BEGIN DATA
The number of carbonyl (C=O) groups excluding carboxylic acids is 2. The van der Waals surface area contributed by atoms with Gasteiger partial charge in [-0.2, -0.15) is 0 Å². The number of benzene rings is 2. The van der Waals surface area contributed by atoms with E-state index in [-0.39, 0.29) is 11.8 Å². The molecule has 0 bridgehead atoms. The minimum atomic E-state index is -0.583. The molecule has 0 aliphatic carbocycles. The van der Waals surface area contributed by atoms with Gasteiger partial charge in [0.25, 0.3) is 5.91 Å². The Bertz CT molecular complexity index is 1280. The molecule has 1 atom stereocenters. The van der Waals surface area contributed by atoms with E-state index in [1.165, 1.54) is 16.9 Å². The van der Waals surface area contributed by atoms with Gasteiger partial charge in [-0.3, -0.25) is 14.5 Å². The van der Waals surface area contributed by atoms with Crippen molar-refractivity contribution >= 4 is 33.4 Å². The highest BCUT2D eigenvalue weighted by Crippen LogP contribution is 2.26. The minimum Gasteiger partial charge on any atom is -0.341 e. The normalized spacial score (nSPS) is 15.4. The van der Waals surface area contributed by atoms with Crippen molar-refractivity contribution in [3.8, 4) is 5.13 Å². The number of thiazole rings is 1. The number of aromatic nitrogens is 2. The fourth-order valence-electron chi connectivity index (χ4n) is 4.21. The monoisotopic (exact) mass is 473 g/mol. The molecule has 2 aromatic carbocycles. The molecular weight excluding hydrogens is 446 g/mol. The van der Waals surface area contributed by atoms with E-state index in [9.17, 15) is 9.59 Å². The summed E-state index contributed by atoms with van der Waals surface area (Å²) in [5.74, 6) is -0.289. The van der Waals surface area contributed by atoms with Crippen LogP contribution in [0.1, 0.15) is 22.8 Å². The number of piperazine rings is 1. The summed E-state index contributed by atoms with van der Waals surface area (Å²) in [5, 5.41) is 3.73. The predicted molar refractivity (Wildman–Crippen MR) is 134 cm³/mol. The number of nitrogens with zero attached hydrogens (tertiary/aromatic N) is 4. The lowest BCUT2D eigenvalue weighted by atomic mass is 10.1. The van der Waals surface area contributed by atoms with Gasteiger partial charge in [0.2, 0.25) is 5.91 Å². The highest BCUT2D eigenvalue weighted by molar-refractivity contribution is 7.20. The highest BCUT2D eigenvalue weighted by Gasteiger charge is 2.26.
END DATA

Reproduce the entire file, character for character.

The number of carbonyl (C=O) groups excluding carboxylic acids is 2. The van der Waals surface area contributed by atoms with Gasteiger partial charge in [-0.2, -0.15) is 0 Å². The number of benzene rings is 2. The van der Waals surface area contributed by atoms with E-state index in [-0.39, 0.29) is 11.8 Å². The molecule has 0 bridgehead atoms. The minimum atomic E-state index is -0.583. The molecule has 0 aliphatic carbocycles. The van der Waals surface area contributed by atoms with Gasteiger partial charge in [0.25, 0.3) is 5.91 Å². The Bertz CT molecular complexity index is 1280. The molecule has 1 atom stereocenters. The van der Waals surface area contributed by atoms with E-state index in [1.165, 1.54) is 16.9 Å². The van der Waals surface area contributed by atoms with Gasteiger partial charge in [-0.3, -0.25) is 14.5 Å². The van der Waals surface area contributed by atoms with Crippen molar-refractivity contribution >= 4 is 33.4 Å². The highest BCUT2D eigenvalue weighted by Crippen LogP contribution is 2.26. The minimum Gasteiger partial charge on any atom is -0.341 e. The normalized spacial score (nSPS) is 15.4. The van der Waals surface area contributed by atoms with Crippen molar-refractivity contribution in [3.8, 4) is 5.13 Å². The number of thiazole rings is 1. The number of aromatic nitrogens is 2. The fourth-order valence-electron chi connectivity index (χ4n) is 4.21. The monoisotopic (exact) mass is 473 g/mol. The molecule has 2 aromatic carbocycles. The molecular weight excluding hydrogens is 446 g/mol. The van der Waals surface area contributed by atoms with E-state index in [9.17, 15) is 9.59 Å². The summed E-state index contributed by atoms with van der Waals surface area (Å²) in [5.74, 6) is -0.289. The van der Waals surface area contributed by atoms with Crippen LogP contribution in [0.1, 0.15) is 22.8 Å². The number of piperazine rings is 1. The summed E-state index contributed by atoms with van der Waals surface area (Å²) in [5, 5.41) is 3.73. The predicted molar refractivity (Wildman–Crippen MR) is 134 cm³/mol. The number of nitrogens with zero attached hydrogens (tertiary/aromatic N) is 4. The lowest BCUT2D eigenvalue weighted by atomic mass is 10.1. The van der Waals surface area contributed by atoms with Gasteiger partial charge in [0.2, 0.25) is 5.91 Å². The highest BCUT2D eigenvalue weighted by molar-refractivity contribution is 7.20. The highest BCUT2D eigenvalue weighted by Gasteiger charge is 2.26.